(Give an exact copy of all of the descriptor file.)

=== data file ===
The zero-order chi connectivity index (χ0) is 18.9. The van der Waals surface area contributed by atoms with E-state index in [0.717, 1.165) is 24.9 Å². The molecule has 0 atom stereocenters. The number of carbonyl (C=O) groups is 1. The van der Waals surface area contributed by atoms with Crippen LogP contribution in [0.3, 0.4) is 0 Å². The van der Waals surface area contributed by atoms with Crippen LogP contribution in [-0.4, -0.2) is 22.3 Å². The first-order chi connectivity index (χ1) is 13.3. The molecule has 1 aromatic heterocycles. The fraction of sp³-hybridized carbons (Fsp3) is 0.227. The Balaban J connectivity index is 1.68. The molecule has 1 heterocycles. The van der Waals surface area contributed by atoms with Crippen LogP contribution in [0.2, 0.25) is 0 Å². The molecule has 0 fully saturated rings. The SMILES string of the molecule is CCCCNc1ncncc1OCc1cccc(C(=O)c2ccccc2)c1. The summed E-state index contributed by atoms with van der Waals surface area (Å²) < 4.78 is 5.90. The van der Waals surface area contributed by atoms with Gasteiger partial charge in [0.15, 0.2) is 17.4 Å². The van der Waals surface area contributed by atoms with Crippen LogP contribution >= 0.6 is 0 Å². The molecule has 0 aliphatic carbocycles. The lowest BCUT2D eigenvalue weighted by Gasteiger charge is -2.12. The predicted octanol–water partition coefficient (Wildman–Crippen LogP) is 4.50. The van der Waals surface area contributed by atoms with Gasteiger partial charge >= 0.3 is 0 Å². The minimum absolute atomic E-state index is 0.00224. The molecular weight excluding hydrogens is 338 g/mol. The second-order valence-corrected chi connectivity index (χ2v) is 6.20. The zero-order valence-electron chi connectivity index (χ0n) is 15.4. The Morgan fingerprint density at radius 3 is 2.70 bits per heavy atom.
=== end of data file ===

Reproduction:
The zero-order chi connectivity index (χ0) is 18.9. The van der Waals surface area contributed by atoms with E-state index in [0.717, 1.165) is 24.9 Å². The molecule has 0 atom stereocenters. The number of carbonyl (C=O) groups is 1. The van der Waals surface area contributed by atoms with Crippen LogP contribution in [0.3, 0.4) is 0 Å². The van der Waals surface area contributed by atoms with Crippen LogP contribution in [-0.4, -0.2) is 22.3 Å². The first-order chi connectivity index (χ1) is 13.3. The molecule has 1 aromatic heterocycles. The fraction of sp³-hybridized carbons (Fsp3) is 0.227. The Balaban J connectivity index is 1.68. The molecule has 1 heterocycles. The van der Waals surface area contributed by atoms with Crippen LogP contribution in [0.2, 0.25) is 0 Å². The molecule has 0 fully saturated rings. The SMILES string of the molecule is CCCCNc1ncncc1OCc1cccc(C(=O)c2ccccc2)c1. The summed E-state index contributed by atoms with van der Waals surface area (Å²) < 4.78 is 5.90. The van der Waals surface area contributed by atoms with Gasteiger partial charge in [0.15, 0.2) is 17.4 Å². The van der Waals surface area contributed by atoms with Crippen LogP contribution >= 0.6 is 0 Å². The molecule has 0 aliphatic carbocycles. The lowest BCUT2D eigenvalue weighted by Gasteiger charge is -2.12. The predicted octanol–water partition coefficient (Wildman–Crippen LogP) is 4.50. The van der Waals surface area contributed by atoms with Gasteiger partial charge >= 0.3 is 0 Å². The minimum absolute atomic E-state index is 0.00224. The molecular weight excluding hydrogens is 338 g/mol. The second-order valence-corrected chi connectivity index (χ2v) is 6.20. The zero-order valence-electron chi connectivity index (χ0n) is 15.4. The Morgan fingerprint density at radius 3 is 2.70 bits per heavy atom.